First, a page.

Jets flying at super-sonic speeds can cover kilometers in seconds and the notion of border lines and airspace zones can be a murky affair, even for Turkish jets. The downing of the Russian jet comes at a sensitive conjecture when a sense of coalition between Russia and the US-led coalition was forming and there were tentative but encouraging steps at reviving the peace process in Syria.

The vicious Paris terrorist attacks shortly after the bombing of a Russian airliner flying over Egypt had introduced a sense of a broader perspective to fighting IS as well as kick-starting talks at an elusive political transition in Syria.

Whilst the events that led to the downing of the Russian jet are widely disputed between both sides resulting in an escalating war of words between Turkey and Russia, Turkey could have easily held fire and opted for a strong diplomatic protest.

However, Turkey remains at odds with Russia over the fate of Syrian President Bashar al-Assad and the Russian military intervention that has revived Assad’s fortunes, even as Russia has also attacked IS positions.

Not only was Turkey already angered by Russian attacks on Turkmen rebels close to the border but Russia has brazenly intervened literally on Turkey’s doorstep and sphere of influence.

No doubt Turkey wanted to send a strong message to Russia that it was not bluffing, it would protect its areas of interest and that it remained a strong player in the Middle East.

Turkey wants a resolution to the Syrian war but it can ill-afford a resolution which it doesn’t have a strong hand in. for example, Turkey has made it clear that it cannot accept an IS collapse at a cost of further strengthening Syrian Kurdish forces.

Syrian Kurdish forces have largely closed the border doors to IS with only one stretch of the border remaining that Turkey has insisted should be enforced as a buffer zone. With so many players in the mix, there are eyes firmly on the future ramifications as much as the short-term battle against IS and Assad.

Directly or indirectly, Turkey has a major hand in the Syrian war with the large porous border that is difficult to control acting as the gateway for so many forces including IS. The last stretch of IS border control can be easily sealed with a coalition of Syrian opposition and Kurdish forces, but of course it would effectively mean that the north of Syria would be more or less controlled by the Kurds that perhaps for Turkey poses a much bigger dilemma than the IS presence it can somewhat contain.

Turkish shooting of the Russian jet complicates NATO relations with Russia and opens the door to further escalation. Russia is Turkey’s second largest trading partner and Russian President has already vowed serious consequences including cancelling join projects and introducing a visa system between the countries.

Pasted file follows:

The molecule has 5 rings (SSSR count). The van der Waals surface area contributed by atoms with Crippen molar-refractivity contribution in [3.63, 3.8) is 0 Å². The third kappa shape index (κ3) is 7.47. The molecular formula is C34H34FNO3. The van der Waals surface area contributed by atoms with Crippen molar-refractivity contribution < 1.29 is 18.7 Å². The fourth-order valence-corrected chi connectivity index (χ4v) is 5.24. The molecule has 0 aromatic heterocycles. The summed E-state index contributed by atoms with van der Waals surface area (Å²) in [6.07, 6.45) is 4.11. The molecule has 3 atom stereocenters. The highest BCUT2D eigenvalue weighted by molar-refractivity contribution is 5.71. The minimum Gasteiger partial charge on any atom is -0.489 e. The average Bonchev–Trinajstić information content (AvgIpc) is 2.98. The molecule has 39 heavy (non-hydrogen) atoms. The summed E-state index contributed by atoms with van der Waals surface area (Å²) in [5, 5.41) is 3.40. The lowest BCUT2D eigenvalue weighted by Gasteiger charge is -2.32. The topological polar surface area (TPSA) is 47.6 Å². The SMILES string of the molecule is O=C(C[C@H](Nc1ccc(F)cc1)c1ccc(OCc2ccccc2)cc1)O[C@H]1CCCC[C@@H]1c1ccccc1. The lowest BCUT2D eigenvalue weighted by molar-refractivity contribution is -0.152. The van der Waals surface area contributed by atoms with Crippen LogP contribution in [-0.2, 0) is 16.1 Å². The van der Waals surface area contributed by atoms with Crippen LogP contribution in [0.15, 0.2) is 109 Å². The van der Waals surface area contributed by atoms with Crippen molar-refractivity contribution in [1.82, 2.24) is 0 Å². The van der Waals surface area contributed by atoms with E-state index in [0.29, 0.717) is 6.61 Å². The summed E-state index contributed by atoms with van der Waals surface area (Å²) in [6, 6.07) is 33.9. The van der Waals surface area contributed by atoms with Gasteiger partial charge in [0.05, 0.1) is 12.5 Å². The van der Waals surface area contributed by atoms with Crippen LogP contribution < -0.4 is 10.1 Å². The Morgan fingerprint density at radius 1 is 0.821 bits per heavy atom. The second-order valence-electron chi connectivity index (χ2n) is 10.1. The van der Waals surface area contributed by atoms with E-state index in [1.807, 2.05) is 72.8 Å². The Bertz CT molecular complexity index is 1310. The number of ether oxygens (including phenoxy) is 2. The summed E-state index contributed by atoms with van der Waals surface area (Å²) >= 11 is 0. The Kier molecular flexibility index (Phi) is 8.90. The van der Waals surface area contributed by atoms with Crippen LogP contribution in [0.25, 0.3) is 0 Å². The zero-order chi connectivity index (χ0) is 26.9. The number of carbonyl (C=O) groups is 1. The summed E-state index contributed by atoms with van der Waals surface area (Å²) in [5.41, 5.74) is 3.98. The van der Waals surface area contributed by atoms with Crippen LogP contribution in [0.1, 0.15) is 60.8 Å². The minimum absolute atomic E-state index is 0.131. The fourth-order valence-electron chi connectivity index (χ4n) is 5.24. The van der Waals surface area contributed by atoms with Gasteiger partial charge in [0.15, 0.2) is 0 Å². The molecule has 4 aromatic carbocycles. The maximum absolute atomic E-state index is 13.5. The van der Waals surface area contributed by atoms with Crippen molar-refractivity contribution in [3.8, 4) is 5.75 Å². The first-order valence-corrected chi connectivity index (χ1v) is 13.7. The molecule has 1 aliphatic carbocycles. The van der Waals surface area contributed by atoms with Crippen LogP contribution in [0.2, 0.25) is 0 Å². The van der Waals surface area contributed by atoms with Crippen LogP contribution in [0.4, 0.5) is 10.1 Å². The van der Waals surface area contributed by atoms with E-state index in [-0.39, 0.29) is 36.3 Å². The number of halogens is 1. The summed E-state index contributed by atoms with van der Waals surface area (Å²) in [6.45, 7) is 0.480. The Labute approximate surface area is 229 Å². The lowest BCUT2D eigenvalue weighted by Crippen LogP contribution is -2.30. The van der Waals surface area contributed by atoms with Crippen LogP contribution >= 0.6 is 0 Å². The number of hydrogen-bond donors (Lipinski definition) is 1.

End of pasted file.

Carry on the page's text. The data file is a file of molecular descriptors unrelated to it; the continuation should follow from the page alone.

Russia has also deployed its most advanced air defense system, the S-400, as well as deploying the Moskva cruiser just off the cost of Latakia.

Turkish President Recep Tayyip Erdogan tried to downplay the incident by suggesting that Turkey would have taken a different course of action if they had known it was a Russian jet. However, any sense of reconciliation was quickly lost as Putin continued to demand an apology that Erdogan has refused and ratcheted his rhetoric.

Whilst NATO and other powers will ensure calm for now, it leaves little margin for error in the future.

First Published: Kurdish Globe

Other Publication Sources: Various Misc

As US dithers, an increasingly assertive Russia shows its weight in the Middle East

As if the Syrian skies were not crowded enough, an assertive Russia joined the fray in its first combat mission in the Middle East since the breakup of the Soviet Union.

The bold move by Russia, which is designed to prop up the regime of Bashar al-Assad, caught many in the west by surprise but Russia has shown that it will not hesitate to match words with firm actions and the large array of aircraft and military hardware it was busy assembling in recent weeks in Latakia was hardly for mere show.

Since the start of the Syrian war, Russia has not hidden its relentless support for the Assad regime and along with Iran has been Damascus’s chief backer.

Islamic State (IS) has been around for a number of years so if the Russian actions are solely aimed at eradicating IS, why join the fight now?

The bottom line is that unlike the persistent dithering and indecisiveness of the US over the past few years, Russia has shown little reluctance in its support for Assad.

The trigger for Russia’s swift entry into the crowed Syrian battle scene was the increasing pressure on the Syrian regime from rapid rebel advances that had taken them to the door steps of Latakia.

Russia still maintains the only solution to the conflict is a political one but its military drive in Syria will serve to strengthen Assad’s hand.

The US led coalition has spent years trying to level the playing field to force through a negotiated settlement with its support of moderate forces that has been ultimately too slow and bogged down with the sheer difficult of vetting the moderates from the extremists.